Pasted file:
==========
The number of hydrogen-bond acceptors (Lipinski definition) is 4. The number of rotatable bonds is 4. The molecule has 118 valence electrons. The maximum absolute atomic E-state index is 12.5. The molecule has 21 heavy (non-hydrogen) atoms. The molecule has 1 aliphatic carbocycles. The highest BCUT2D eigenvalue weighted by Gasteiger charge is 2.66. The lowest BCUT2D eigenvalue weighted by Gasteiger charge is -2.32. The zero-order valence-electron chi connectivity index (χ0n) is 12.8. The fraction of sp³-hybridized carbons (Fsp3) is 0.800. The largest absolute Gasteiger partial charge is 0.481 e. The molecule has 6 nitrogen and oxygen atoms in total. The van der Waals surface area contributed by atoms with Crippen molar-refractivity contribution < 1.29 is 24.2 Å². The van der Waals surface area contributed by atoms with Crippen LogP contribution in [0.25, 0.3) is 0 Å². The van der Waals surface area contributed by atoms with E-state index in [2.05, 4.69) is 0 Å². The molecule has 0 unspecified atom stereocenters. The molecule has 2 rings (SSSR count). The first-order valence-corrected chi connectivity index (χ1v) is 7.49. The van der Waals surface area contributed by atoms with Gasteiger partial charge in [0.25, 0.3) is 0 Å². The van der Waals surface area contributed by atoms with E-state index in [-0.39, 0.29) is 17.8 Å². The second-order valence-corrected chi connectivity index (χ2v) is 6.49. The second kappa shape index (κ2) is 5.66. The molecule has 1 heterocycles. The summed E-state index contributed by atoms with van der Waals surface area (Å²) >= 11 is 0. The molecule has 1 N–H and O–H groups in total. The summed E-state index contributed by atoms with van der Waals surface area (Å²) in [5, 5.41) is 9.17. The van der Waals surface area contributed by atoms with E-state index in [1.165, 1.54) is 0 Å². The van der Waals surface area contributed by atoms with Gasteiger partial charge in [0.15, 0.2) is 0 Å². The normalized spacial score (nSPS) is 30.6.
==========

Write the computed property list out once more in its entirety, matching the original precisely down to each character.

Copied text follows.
The number of hydrogen-bond acceptors (Lipinski definition) is 4. The number of rotatable bonds is 4. The molecule has 118 valence electrons. The maximum absolute atomic E-state index is 12.5. The molecule has 21 heavy (non-hydrogen) atoms. The molecule has 1 aliphatic carbocycles. The highest BCUT2D eigenvalue weighted by Gasteiger charge is 2.66. The lowest BCUT2D eigenvalue weighted by Gasteiger charge is -2.32. The zero-order valence-electron chi connectivity index (χ0n) is 12.8. The fraction of sp³-hybridized carbons (Fsp3) is 0.800. The largest absolute Gasteiger partial charge is 0.481 e. The molecule has 6 nitrogen and oxygen atoms in total. The van der Waals surface area contributed by atoms with Crippen molar-refractivity contribution < 1.29 is 24.2 Å². The van der Waals surface area contributed by atoms with Crippen LogP contribution in [0.25, 0.3) is 0 Å². The van der Waals surface area contributed by atoms with E-state index in [2.05, 4.69) is 0 Å². The molecule has 0 unspecified atom stereocenters. The molecule has 2 rings (SSSR count). The first-order valence-corrected chi connectivity index (χ1v) is 7.49. The van der Waals surface area contributed by atoms with Gasteiger partial charge in [0.25, 0.3) is 0 Å². The van der Waals surface area contributed by atoms with E-state index in [-0.39, 0.29) is 17.8 Å². The second-order valence-corrected chi connectivity index (χ2v) is 6.49. The second kappa shape index (κ2) is 5.66. The molecule has 1 heterocycles. The summed E-state index contributed by atoms with van der Waals surface area (Å²) >= 11 is 0. The molecule has 1 N–H and O–H groups in total. The summed E-state index contributed by atoms with van der Waals surface area (Å²) in [5, 5.41) is 9.17. The van der Waals surface area contributed by atoms with E-state index in [1.165, 1.54) is 0 Å². The van der Waals surface area contributed by atoms with Gasteiger partial charge in [0.15, 0.2) is 0 Å². The normalized spacial score (nSPS) is 30.6.